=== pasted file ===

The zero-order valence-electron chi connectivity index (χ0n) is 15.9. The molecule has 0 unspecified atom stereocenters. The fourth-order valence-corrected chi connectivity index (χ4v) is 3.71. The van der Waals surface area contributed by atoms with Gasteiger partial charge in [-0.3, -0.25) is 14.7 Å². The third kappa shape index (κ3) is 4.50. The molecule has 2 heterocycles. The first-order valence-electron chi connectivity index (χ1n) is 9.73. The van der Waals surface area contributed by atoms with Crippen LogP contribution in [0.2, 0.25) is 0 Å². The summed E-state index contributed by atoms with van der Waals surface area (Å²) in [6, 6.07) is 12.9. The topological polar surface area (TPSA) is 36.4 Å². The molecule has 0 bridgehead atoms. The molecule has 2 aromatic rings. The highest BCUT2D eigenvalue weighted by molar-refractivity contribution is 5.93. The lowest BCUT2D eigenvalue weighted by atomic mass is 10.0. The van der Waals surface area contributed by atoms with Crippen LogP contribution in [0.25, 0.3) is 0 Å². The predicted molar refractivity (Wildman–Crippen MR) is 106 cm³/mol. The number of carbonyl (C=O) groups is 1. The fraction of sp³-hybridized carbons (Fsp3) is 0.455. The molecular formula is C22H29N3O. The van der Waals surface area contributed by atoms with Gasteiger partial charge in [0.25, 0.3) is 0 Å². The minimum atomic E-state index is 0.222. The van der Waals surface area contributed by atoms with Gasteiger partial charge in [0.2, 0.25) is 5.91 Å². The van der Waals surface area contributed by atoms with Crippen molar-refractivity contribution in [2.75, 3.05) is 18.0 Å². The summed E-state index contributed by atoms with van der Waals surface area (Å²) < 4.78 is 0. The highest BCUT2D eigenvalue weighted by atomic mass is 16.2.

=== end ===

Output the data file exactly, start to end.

The zero-order valence-electron chi connectivity index (χ0n) is 15.9. The molecule has 0 unspecified atom stereocenters. The fourth-order valence-corrected chi connectivity index (χ4v) is 3.71. The van der Waals surface area contributed by atoms with Gasteiger partial charge in [-0.3, -0.25) is 14.7 Å². The third kappa shape index (κ3) is 4.50. The molecule has 2 heterocycles. The first-order valence-electron chi connectivity index (χ1n) is 9.73. The van der Waals surface area contributed by atoms with Crippen LogP contribution in [0.2, 0.25) is 0 Å². The summed E-state index contributed by atoms with van der Waals surface area (Å²) in [6, 6.07) is 12.9. The topological polar surface area (TPSA) is 36.4 Å². The molecule has 0 bridgehead atoms. The molecule has 2 aromatic rings. The highest BCUT2D eigenvalue weighted by molar-refractivity contribution is 5.93. The lowest BCUT2D eigenvalue weighted by atomic mass is 10.0. The van der Waals surface area contributed by atoms with Crippen LogP contribution in [0.25, 0.3) is 0 Å². The predicted molar refractivity (Wildman–Crippen MR) is 106 cm³/mol. The number of carbonyl (C=O) groups is 1. The fraction of sp³-hybridized carbons (Fsp3) is 0.455. The molecular formula is C22H29N3O. The van der Waals surface area contributed by atoms with Gasteiger partial charge in [0.25, 0.3) is 0 Å². The minimum atomic E-state index is 0.222. The van der Waals surface area contributed by atoms with Gasteiger partial charge in [0.2, 0.25) is 5.91 Å². The van der Waals surface area contributed by atoms with Crippen molar-refractivity contribution in [2.75, 3.05) is 18.0 Å². The summed E-state index contributed by atoms with van der Waals surface area (Å²) < 4.78 is 0. The highest BCUT2D eigenvalue weighted by atomic mass is 16.2.